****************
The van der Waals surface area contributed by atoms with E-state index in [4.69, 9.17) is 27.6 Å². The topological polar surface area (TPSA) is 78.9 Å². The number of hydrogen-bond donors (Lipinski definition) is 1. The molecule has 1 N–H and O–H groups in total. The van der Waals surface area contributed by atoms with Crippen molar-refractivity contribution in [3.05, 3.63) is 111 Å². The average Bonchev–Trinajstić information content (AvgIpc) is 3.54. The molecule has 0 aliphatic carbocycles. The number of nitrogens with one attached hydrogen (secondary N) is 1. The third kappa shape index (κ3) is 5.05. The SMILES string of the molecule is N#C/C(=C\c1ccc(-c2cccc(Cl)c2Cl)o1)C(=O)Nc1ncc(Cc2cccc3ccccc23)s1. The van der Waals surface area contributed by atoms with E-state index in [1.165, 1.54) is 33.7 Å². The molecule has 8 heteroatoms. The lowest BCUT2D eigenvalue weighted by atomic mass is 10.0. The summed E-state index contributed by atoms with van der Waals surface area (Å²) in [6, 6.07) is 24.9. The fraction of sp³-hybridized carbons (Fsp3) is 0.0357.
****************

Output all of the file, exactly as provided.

The van der Waals surface area contributed by atoms with E-state index in [4.69, 9.17) is 27.6 Å². The topological polar surface area (TPSA) is 78.9 Å². The number of hydrogen-bond donors (Lipinski definition) is 1. The molecule has 1 N–H and O–H groups in total. The van der Waals surface area contributed by atoms with Crippen molar-refractivity contribution in [3.05, 3.63) is 111 Å². The average Bonchev–Trinajstić information content (AvgIpc) is 3.54. The molecule has 0 aliphatic carbocycles. The number of nitrogens with one attached hydrogen (secondary N) is 1. The third kappa shape index (κ3) is 5.05. The SMILES string of the molecule is N#C/C(=C\c1ccc(-c2cccc(Cl)c2Cl)o1)C(=O)Nc1ncc(Cc2cccc3ccccc23)s1. The van der Waals surface area contributed by atoms with E-state index in [1.165, 1.54) is 33.7 Å². The molecule has 8 heteroatoms. The lowest BCUT2D eigenvalue weighted by atomic mass is 10.0. The summed E-state index contributed by atoms with van der Waals surface area (Å²) in [6, 6.07) is 24.9. The fraction of sp³-hybridized carbons (Fsp3) is 0.0357.